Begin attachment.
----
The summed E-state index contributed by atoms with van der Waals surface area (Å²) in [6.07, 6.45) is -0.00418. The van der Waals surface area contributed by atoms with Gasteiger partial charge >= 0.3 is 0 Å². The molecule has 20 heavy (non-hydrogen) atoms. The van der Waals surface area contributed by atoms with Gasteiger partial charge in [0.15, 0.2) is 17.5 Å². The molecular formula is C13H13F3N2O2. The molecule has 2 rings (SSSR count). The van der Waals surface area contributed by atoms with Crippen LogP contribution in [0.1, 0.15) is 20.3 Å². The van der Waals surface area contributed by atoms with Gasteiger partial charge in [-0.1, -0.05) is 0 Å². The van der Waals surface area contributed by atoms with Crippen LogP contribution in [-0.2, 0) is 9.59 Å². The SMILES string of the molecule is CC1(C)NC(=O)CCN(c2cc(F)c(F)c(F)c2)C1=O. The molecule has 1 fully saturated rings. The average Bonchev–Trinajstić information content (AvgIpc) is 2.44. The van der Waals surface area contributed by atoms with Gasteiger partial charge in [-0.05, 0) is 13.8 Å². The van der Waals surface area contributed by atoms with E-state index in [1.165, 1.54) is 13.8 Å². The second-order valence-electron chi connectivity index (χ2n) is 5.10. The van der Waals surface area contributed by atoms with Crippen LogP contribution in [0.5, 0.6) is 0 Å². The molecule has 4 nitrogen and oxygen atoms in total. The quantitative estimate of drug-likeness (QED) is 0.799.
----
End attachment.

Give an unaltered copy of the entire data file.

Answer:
The summed E-state index contributed by atoms with van der Waals surface area (Å²) in [6.07, 6.45) is -0.00418. The van der Waals surface area contributed by atoms with Gasteiger partial charge >= 0.3 is 0 Å². The molecule has 20 heavy (non-hydrogen) atoms. The van der Waals surface area contributed by atoms with Gasteiger partial charge in [0.15, 0.2) is 17.5 Å². The molecular formula is C13H13F3N2O2. The molecule has 2 rings (SSSR count). The van der Waals surface area contributed by atoms with Crippen LogP contribution in [0.1, 0.15) is 20.3 Å². The van der Waals surface area contributed by atoms with Gasteiger partial charge in [-0.1, -0.05) is 0 Å². The van der Waals surface area contributed by atoms with Crippen LogP contribution in [-0.2, 0) is 9.59 Å². The SMILES string of the molecule is CC1(C)NC(=O)CCN(c2cc(F)c(F)c(F)c2)C1=O. The molecule has 1 fully saturated rings. The average Bonchev–Trinajstić information content (AvgIpc) is 2.44. The van der Waals surface area contributed by atoms with Gasteiger partial charge in [-0.05, 0) is 13.8 Å². The van der Waals surface area contributed by atoms with E-state index in [1.165, 1.54) is 13.8 Å². The second-order valence-electron chi connectivity index (χ2n) is 5.10. The van der Waals surface area contributed by atoms with Crippen LogP contribution in [0.5, 0.6) is 0 Å². The molecule has 4 nitrogen and oxygen atoms in total. The quantitative estimate of drug-likeness (QED) is 0.799.